Voice/Vision Holocaust Survivor Oral History Archive

David Burdowski - May 13, 1982

Life Under German Occupation

What did you--what were your plans before the war? What were you going to do when you grew up?

I really couldn't tell you because I was too young. I was only fourteen years old. When I was sixteen I was living in camp. I mean, before I went to camp, the first two years you had to go to work and, and work for the Germans. Do all kind of uh, all, all kind of work. In the winter you cleaned the snow on the highways and uh, in summer you had to clean there--we had a little lake there and we had to clean the lake all summer. And then finally when we get to the camp--I was too young actually to, to realize uh, to think about the future.

I know that none of your family survived. Did you have any friends from the village that survived?

Uh, from the whole uh, thousand people that we had--thousand families, that uh, after the war--I wish I have a picture of them--we were maybe thirty that survived and they're scattered. Some of them are in, in uh, America--all over scattered in America, some of them are in Israel and some in even in France.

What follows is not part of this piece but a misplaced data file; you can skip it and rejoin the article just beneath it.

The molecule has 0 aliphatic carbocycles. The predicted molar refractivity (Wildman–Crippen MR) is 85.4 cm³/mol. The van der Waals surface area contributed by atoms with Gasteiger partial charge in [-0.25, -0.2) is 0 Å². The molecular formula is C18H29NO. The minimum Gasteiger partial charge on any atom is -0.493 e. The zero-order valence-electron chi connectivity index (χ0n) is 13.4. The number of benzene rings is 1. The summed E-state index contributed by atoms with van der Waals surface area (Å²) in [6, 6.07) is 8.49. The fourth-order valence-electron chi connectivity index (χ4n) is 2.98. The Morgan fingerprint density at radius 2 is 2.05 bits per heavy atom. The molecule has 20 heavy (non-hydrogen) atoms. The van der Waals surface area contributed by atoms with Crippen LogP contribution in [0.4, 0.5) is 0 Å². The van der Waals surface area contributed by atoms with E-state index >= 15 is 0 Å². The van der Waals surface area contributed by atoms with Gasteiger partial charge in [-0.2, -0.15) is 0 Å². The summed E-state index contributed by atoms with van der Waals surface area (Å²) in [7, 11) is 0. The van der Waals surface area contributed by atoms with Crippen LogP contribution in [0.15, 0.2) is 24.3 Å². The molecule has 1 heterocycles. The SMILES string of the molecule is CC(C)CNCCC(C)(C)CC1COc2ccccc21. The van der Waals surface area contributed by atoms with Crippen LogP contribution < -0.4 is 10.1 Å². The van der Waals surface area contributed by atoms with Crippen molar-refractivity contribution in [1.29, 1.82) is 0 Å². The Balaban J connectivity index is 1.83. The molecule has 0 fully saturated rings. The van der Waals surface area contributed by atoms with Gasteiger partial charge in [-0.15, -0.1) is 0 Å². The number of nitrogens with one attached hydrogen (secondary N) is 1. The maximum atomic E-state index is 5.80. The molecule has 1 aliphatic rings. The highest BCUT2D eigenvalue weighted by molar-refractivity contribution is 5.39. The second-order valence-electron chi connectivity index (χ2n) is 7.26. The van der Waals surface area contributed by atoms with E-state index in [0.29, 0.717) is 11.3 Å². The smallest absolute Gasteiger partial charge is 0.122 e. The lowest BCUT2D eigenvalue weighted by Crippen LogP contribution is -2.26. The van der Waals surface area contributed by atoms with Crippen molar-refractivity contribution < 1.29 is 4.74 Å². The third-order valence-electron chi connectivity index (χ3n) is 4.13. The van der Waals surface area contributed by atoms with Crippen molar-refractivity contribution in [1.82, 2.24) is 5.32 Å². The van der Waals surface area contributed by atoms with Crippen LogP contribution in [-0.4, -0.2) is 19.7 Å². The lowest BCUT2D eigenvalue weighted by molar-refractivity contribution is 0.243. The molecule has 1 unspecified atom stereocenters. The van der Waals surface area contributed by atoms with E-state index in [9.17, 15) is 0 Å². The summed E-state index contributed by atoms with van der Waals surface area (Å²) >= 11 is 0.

Did you go to the memorial gathering in Israel? Did you go this year?

No. I wish I would.

Maybe you can tell us a little bit more about your experiences after the Germans came.

Uh, at home?

That, that--they--was your family together after the Germans came or did they split you up right away?

The only one who, who were split was, was my brother who went uh, who the first time they took him to work and they beat him up, and the next day him and quite a few friends of his, they just went to Russia the next day. So he was the first one to be split up from the family. And uh, the rest--oh, and my brother when the war broke out, he was in Polish Army and uh, he was uh, taken in as prisoner of war and then released to be taken again to camp.

© Board of Regents University of Michigan-Dearborn